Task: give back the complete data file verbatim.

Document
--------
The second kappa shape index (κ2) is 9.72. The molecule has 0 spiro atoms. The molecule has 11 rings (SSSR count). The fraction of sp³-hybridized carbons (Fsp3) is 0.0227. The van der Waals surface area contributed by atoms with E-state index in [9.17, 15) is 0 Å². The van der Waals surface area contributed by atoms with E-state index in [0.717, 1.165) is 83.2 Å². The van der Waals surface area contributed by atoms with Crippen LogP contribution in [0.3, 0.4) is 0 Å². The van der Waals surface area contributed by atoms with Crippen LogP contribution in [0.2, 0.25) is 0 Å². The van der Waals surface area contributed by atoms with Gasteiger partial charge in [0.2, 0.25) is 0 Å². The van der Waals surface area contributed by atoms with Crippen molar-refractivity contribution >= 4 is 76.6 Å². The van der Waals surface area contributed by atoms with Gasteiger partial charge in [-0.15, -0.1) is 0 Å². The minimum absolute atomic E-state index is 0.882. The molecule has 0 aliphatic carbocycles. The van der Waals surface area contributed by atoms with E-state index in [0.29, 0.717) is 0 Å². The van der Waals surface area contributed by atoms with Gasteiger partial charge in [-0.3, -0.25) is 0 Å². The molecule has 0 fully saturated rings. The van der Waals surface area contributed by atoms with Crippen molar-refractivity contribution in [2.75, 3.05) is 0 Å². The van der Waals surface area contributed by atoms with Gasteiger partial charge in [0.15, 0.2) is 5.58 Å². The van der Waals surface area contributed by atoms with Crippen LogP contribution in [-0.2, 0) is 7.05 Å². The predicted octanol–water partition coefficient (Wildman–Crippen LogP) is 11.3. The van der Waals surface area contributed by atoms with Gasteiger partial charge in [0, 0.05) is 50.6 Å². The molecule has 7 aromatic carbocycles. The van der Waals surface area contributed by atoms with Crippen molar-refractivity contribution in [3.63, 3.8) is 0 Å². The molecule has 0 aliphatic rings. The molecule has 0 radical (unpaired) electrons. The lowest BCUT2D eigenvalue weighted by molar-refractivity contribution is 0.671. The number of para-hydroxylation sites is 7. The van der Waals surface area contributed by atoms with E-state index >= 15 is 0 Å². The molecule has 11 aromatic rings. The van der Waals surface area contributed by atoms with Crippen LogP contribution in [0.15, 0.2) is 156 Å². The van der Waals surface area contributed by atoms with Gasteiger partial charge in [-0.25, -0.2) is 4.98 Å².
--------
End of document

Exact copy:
The second kappa shape index (κ2) is 9.72. The molecule has 0 spiro atoms. The molecule has 11 rings (SSSR count). The fraction of sp³-hybridized carbons (Fsp3) is 0.0227. The van der Waals surface area contributed by atoms with E-state index in [9.17, 15) is 0 Å². The van der Waals surface area contributed by atoms with E-state index in [0.717, 1.165) is 83.2 Å². The van der Waals surface area contributed by atoms with Crippen LogP contribution in [0.3, 0.4) is 0 Å². The van der Waals surface area contributed by atoms with Crippen LogP contribution in [0.2, 0.25) is 0 Å². The van der Waals surface area contributed by atoms with Gasteiger partial charge in [0.2, 0.25) is 0 Å². The van der Waals surface area contributed by atoms with Crippen molar-refractivity contribution >= 4 is 76.6 Å². The van der Waals surface area contributed by atoms with Gasteiger partial charge in [-0.15, -0.1) is 0 Å². The minimum absolute atomic E-state index is 0.882. The molecule has 0 aliphatic carbocycles. The van der Waals surface area contributed by atoms with E-state index in [0.29, 0.717) is 0 Å². The van der Waals surface area contributed by atoms with Gasteiger partial charge in [-0.3, -0.25) is 0 Å². The molecule has 0 fully saturated rings. The van der Waals surface area contributed by atoms with Crippen molar-refractivity contribution in [2.75, 3.05) is 0 Å². The van der Waals surface area contributed by atoms with Gasteiger partial charge in [0.15, 0.2) is 5.58 Å². The van der Waals surface area contributed by atoms with Crippen LogP contribution in [-0.2, 0) is 7.05 Å². The predicted octanol–water partition coefficient (Wildman–Crippen LogP) is 11.3. The van der Waals surface area contributed by atoms with Gasteiger partial charge in [0, 0.05) is 50.6 Å². The molecule has 7 aromatic carbocycles. The van der Waals surface area contributed by atoms with Crippen molar-refractivity contribution in [3.63, 3.8) is 0 Å². The molecule has 0 aliphatic rings. The molecule has 0 radical (unpaired) electrons. The lowest BCUT2D eigenvalue weighted by molar-refractivity contribution is 0.671. The number of para-hydroxylation sites is 7. The van der Waals surface area contributed by atoms with E-state index >= 15 is 0 Å². The molecule has 11 aromatic rings. The van der Waals surface area contributed by atoms with Crippen LogP contribution in [0.15, 0.2) is 156 Å². The van der Waals surface area contributed by atoms with Gasteiger partial charge in [-0.25, -0.2) is 4.98 Å².